Simplifying Fractions -- When Prime is Slime!

Simplifying fractions is challenging for students, requiring a process where errors are easy to make.  The process is also difficult conceptually causing students lots of questions.  Here are the questions I hear:

What is "simplifying a fraction"?

Simplifying a fraction is finding its smallest equivalent fraction.

Why do I have to do it?

It's easier to work with smallest equivalent fractions.  

How do I do it?

Divide the numerator and denominator by the Greatest Common Factor or "GCF".  

An Organized Approach

I created a Simplifying Fractions Mat.  The Mat gives students a place to complete T-charts on the numerator and denominator then identify the Greatest Common Factor "GCF".  Once identified, students divide by the GCF to find a simplified fraction.  

How do I know when I'm done?

Simplification is complete when the simplified fraction follows at least one of these 4 rules:

1.  Prime is Slime:  When the numerator and denominator are both prime numbers.

2.  Back to Back Jack:  When the numerator and denominator are back to back on a number line.

3.  One and Done:  The numerator of the simplified fraction is 1.

4.  The "No-Rule" Rule:  Sometimes the simplified fraction doesn't follow a rule (i.e. 2/15).  If this is the rule that the simplified fraction follows, make sure all factor pairs have been recorded in the T-charts and the numerator and denominator have been divided by the GCF.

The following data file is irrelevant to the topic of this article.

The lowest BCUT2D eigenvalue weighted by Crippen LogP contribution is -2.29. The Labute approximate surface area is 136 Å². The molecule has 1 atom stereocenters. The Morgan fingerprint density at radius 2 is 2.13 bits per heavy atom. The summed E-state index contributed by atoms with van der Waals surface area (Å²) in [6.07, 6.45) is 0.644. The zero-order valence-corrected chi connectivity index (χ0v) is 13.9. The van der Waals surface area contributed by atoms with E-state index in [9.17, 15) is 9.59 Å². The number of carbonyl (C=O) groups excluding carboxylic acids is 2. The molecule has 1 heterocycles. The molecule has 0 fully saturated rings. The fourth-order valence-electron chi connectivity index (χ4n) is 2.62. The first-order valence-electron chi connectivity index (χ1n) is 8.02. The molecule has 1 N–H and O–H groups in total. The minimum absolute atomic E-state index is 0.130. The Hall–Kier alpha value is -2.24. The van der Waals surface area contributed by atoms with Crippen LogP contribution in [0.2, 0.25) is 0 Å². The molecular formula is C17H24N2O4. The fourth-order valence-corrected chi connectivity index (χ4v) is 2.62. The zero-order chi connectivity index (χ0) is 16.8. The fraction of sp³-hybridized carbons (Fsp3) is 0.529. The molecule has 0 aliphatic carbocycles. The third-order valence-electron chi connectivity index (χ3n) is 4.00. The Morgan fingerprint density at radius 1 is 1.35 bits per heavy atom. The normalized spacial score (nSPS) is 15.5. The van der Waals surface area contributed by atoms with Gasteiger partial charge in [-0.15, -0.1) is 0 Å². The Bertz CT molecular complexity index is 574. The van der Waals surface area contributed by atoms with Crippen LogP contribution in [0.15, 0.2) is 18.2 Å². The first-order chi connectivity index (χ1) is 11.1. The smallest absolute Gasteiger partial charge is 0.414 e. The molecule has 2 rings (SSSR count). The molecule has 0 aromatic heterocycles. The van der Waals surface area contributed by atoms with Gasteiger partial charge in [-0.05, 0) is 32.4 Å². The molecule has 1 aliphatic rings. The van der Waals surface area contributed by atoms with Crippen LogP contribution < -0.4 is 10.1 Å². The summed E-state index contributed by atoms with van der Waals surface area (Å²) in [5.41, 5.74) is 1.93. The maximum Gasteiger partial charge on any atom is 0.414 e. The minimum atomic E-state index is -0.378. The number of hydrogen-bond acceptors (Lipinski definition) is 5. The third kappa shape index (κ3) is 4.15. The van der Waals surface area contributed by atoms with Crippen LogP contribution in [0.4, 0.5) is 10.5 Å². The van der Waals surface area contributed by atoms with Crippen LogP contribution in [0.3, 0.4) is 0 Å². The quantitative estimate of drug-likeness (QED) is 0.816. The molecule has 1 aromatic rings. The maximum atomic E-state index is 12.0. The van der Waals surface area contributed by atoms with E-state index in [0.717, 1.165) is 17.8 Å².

Simplifying fractions, though very necessary, can be challenging.  I hope the FREE Simplifying Fractions Mat simplifies the process for you and your students.

What method(s) do your students use to simplify fraction?

Resources and Ideas for Teaching Prime and Composite Numbers

Sieve of Eratosthenes

Why Learn About Prime and Composite Numbers?

Dr. Math says: 

"Every time you send a credit card number over the Internet, it gets encrypted by your browser, and the encryption algorithm is based on the theory of prime numbers.  At some point, electronic money will become as common as paper money, and -that- will also be based on the theory of prime numbers.  And, what's used more in the real world than money?"

See the article in full here: Math Forum: Dr. Math

Conceptual Way to Introduce Prime and Composite Numbers

Donna Boucher, Math Coach at Math Coach's Corner, asks her students to identify all arrays of a specific number (i.e. 24).  They are then tasked with creating a poster showing the array, t-chart and organized factor list for each factor pair the class identified.  She hangs the posters around the room and students reflect.  What do you notice?  They may notice some numbers have more factors than others.  Cue vocabulary!  

My summary doesn't do the article justice.  You can access the original article at:

Prime and Composite by Math Coach, Donna Boucher

Video Lessons on Factoring Primes to Simplify Fractions

Math Antics videos are super -engaging and rich with conceptual ideas.  In the Math Antics video: 

Simplifying Fractions Part 1 and Part 2

learners see how to simplify fractions by factoring the numerator and denominator to primes then cancelling common factors.

One of my Favorite Resources

is a no-prep activity written by Shelley Rees, called, 

Prime and Composite Numbers Activities

It contains:
What is a Prime Number?  (Definitions and Explanations)
Cross It Out!  100 Number Grid Activity
Factor It and Label It!  List the factors and label numbers as prime or composite